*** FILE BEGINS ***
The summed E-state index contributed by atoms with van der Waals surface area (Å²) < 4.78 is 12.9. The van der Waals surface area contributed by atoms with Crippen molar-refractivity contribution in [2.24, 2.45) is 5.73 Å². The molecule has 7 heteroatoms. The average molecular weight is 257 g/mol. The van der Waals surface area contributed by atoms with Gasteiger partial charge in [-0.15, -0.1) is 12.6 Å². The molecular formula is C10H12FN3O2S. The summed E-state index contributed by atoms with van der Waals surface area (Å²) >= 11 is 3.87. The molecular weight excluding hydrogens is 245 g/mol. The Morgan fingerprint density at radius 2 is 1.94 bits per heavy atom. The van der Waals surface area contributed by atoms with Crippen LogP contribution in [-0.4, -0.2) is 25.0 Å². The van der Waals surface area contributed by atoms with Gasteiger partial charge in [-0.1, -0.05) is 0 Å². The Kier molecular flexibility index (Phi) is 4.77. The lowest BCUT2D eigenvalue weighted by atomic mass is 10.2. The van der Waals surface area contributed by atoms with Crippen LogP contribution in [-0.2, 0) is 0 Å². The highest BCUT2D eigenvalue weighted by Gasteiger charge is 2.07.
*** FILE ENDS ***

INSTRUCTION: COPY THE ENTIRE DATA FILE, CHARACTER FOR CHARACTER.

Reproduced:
The summed E-state index contributed by atoms with van der Waals surface area (Å²) < 4.78 is 12.9. The van der Waals surface area contributed by atoms with Crippen molar-refractivity contribution in [2.24, 2.45) is 5.73 Å². The molecule has 7 heteroatoms. The average molecular weight is 257 g/mol. The van der Waals surface area contributed by atoms with Gasteiger partial charge in [-0.15, -0.1) is 12.6 Å². The molecular formula is C10H12FN3O2S. The summed E-state index contributed by atoms with van der Waals surface area (Å²) >= 11 is 3.87. The molecular weight excluding hydrogens is 245 g/mol. The Morgan fingerprint density at radius 2 is 1.94 bits per heavy atom. The van der Waals surface area contributed by atoms with Crippen LogP contribution in [-0.4, -0.2) is 25.0 Å². The van der Waals surface area contributed by atoms with Gasteiger partial charge in [-0.1, -0.05) is 0 Å². The Kier molecular flexibility index (Phi) is 4.77. The lowest BCUT2D eigenvalue weighted by atomic mass is 10.2. The van der Waals surface area contributed by atoms with Crippen LogP contribution in [-0.2, 0) is 0 Å². The highest BCUT2D eigenvalue weighted by Gasteiger charge is 2.07.